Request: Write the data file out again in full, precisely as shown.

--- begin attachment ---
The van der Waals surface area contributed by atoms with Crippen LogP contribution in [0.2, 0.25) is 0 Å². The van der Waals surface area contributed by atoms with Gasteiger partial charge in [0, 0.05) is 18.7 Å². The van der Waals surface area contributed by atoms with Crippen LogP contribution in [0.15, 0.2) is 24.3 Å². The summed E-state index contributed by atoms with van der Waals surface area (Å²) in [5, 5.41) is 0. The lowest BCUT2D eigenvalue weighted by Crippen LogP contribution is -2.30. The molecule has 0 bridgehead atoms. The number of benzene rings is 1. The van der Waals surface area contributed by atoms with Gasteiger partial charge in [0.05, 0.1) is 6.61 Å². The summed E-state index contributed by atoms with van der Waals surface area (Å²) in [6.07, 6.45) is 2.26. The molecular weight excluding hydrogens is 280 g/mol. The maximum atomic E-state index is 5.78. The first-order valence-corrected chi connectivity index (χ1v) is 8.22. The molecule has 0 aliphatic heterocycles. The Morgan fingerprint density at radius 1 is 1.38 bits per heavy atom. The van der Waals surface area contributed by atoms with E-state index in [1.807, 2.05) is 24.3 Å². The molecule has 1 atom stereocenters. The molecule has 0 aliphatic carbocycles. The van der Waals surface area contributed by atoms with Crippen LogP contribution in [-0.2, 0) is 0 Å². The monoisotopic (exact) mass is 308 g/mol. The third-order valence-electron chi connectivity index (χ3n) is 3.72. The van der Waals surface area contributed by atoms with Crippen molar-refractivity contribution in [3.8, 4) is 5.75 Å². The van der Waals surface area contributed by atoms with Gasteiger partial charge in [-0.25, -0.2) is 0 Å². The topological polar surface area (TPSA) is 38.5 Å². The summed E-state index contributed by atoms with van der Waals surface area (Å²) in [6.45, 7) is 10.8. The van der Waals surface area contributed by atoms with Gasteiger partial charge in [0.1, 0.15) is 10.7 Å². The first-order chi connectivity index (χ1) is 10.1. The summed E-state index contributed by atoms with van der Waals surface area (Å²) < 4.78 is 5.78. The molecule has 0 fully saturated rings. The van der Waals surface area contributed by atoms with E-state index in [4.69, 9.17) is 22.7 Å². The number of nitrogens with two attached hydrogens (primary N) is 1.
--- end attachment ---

The van der Waals surface area contributed by atoms with Crippen LogP contribution in [0.2, 0.25) is 0 Å². The van der Waals surface area contributed by atoms with Gasteiger partial charge in [0, 0.05) is 18.7 Å². The van der Waals surface area contributed by atoms with Crippen LogP contribution in [0.15, 0.2) is 24.3 Å². The summed E-state index contributed by atoms with van der Waals surface area (Å²) in [5, 5.41) is 0. The lowest BCUT2D eigenvalue weighted by Crippen LogP contribution is -2.30. The molecule has 0 bridgehead atoms. The number of benzene rings is 1. The van der Waals surface area contributed by atoms with Gasteiger partial charge in [0.05, 0.1) is 6.61 Å². The summed E-state index contributed by atoms with van der Waals surface area (Å²) in [6.07, 6.45) is 2.26. The molecular weight excluding hydrogens is 280 g/mol. The maximum atomic E-state index is 5.78. The first-order valence-corrected chi connectivity index (χ1v) is 8.22. The molecule has 0 aliphatic heterocycles. The Morgan fingerprint density at radius 1 is 1.38 bits per heavy atom. The van der Waals surface area contributed by atoms with E-state index in [1.807, 2.05) is 24.3 Å². The molecule has 1 atom stereocenters. The molecule has 0 aliphatic carbocycles. The van der Waals surface area contributed by atoms with Crippen LogP contribution in [-0.2, 0) is 0 Å². The monoisotopic (exact) mass is 308 g/mol. The third-order valence-electron chi connectivity index (χ3n) is 3.72. The van der Waals surface area contributed by atoms with Crippen molar-refractivity contribution in [3.8, 4) is 5.75 Å². The van der Waals surface area contributed by atoms with Gasteiger partial charge in [-0.25, -0.2) is 0 Å². The topological polar surface area (TPSA) is 38.5 Å². The summed E-state index contributed by atoms with van der Waals surface area (Å²) in [6.45, 7) is 10.8. The van der Waals surface area contributed by atoms with Gasteiger partial charge in [0.1, 0.15) is 10.7 Å². The first-order chi connectivity index (χ1) is 10.1. The summed E-state index contributed by atoms with van der Waals surface area (Å²) < 4.78 is 5.78. The molecule has 0 fully saturated rings. The van der Waals surface area contributed by atoms with E-state index in [4.69, 9.17) is 22.7 Å². The number of nitrogens with two attached hydrogens (primary N) is 1.